Medical anthropology considers culture’s presence and role in medicine and ways of thinking about the body, well-being, illness, and healing. Medical anthropological approaches center biology and the sociocultural mechanisms that help different groups make sense of illness, health, bodily functions, and well-being. Students will learn how medical anthropology can help make sense of cultural perspectives of medical issues, and why the field is so well-positioned to bring about meaningful improvements in health care systems and communities.
- “How Natural Birth Became Inaccessible to the Poor“
- “Can Medical Anthropology Solve the Diabetes Dilemma?”
Professor Talking Points:
- Medical anthropology considers sociocultural factors in health, behaviors around health, and medical systems.
- Medical anthropology is cognizant of the structures that allow or constrain access to health care and determine how it will be distributed.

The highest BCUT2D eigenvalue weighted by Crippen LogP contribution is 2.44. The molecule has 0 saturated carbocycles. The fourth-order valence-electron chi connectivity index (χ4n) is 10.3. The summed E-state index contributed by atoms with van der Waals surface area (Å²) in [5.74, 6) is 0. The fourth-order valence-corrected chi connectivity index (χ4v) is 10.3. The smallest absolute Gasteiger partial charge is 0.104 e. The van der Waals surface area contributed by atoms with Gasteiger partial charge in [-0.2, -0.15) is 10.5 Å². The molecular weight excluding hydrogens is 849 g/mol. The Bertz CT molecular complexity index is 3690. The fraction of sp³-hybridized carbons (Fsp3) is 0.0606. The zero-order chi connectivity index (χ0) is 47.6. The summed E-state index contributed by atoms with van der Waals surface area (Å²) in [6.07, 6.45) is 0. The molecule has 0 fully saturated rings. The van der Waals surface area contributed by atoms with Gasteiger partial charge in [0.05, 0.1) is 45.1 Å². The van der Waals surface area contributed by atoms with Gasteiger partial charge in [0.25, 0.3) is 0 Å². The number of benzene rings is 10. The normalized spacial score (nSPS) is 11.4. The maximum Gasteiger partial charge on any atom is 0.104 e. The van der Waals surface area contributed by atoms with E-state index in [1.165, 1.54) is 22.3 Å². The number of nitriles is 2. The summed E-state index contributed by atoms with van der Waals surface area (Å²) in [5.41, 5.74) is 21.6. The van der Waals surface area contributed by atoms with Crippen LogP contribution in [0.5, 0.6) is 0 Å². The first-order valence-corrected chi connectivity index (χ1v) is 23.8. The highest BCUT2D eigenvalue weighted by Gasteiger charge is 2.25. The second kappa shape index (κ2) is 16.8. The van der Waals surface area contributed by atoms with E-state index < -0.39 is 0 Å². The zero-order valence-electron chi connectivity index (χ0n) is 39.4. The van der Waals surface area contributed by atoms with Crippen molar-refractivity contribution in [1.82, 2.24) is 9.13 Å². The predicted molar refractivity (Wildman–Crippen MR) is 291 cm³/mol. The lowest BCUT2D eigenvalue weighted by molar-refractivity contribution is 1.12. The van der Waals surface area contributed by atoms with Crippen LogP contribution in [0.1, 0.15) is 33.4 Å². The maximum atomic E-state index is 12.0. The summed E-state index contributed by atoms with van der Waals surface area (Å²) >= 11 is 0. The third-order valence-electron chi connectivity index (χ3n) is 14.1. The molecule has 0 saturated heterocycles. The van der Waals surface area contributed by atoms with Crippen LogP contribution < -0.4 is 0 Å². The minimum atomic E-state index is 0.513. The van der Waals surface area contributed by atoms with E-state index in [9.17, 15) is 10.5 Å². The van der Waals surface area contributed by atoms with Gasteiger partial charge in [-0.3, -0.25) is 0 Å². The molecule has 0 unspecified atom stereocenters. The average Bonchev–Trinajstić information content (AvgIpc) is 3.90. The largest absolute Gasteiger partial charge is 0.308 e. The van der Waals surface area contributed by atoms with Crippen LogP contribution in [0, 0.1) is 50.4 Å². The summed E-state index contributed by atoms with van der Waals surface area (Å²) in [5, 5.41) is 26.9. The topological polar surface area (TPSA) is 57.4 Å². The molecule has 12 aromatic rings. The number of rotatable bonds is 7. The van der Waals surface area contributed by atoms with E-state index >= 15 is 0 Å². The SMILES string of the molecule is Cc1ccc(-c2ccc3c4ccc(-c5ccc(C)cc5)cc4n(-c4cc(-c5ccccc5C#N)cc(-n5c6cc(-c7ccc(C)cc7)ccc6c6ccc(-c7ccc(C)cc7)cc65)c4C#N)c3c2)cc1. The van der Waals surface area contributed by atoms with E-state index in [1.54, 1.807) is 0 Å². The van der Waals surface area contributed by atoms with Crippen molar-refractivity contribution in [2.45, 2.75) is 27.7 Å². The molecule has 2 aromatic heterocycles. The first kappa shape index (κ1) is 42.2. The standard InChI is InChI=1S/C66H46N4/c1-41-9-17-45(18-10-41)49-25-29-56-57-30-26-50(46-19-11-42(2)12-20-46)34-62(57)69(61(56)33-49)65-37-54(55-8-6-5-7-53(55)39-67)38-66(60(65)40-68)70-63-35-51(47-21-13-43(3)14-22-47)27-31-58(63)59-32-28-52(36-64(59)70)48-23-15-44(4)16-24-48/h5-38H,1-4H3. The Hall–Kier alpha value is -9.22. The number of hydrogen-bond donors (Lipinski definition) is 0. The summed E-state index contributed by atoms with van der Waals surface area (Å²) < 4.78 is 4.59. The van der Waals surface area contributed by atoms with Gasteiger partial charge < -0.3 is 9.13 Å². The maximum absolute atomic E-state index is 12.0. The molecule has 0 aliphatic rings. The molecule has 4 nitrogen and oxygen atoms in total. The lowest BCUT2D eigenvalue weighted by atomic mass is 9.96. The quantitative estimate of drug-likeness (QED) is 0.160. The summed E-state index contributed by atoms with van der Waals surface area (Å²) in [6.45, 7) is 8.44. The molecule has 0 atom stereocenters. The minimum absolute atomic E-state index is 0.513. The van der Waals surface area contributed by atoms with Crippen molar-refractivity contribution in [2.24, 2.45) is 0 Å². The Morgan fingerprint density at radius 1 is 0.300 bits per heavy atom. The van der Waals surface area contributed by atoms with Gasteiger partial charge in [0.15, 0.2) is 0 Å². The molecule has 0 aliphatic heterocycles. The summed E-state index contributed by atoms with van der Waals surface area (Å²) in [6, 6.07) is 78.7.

- This field investigates how people think about “functional” bodies, “less functional” or “ill” bodies, and ways to make them “well.”
- Medical anthropologists continue to make fascinating inroads into how best to address health issues within the populations they work with—precisely because of their holistic understanding of what the issues in question mean to the group.
- Farmer, Paul. 2004. “An Anthropology of Structural Violence.” Current Anthropology 45 (3): 305–325.
- Scheper-Hughes, Nancy. 2000. “The Global Traffic in Human Organs.” Current Anthropology 41 (2): 191–224.
Student Discussion Questions:
- Why is culture important in matters of health and medicine?
- What are examples of ethnomedicine (i.e., the health system of a group)? Have you experienced a form of ethnomedicine?
- Is medicine shaped by culture, or is culture shaped by medicine?
- What structures, such as international law and national medical organizations, do the readings point to and how do the authors complicate the issues of maternity, diabetes, organ trafficking, and others mentioned in the texts?
- What critiques do medical anthropologists make of medical systems and structural imbalances? Use specific examples from the readings.
- Have students watch media coverage of major social health concerns (e.g., the novel coronavirus pandemic, the Ebola virus epidemic, the opioid crisis) and consider how the coverage reflects cultural assumptions about illnesses, where they come from, how they are transmitted, and what might be needed to cure them.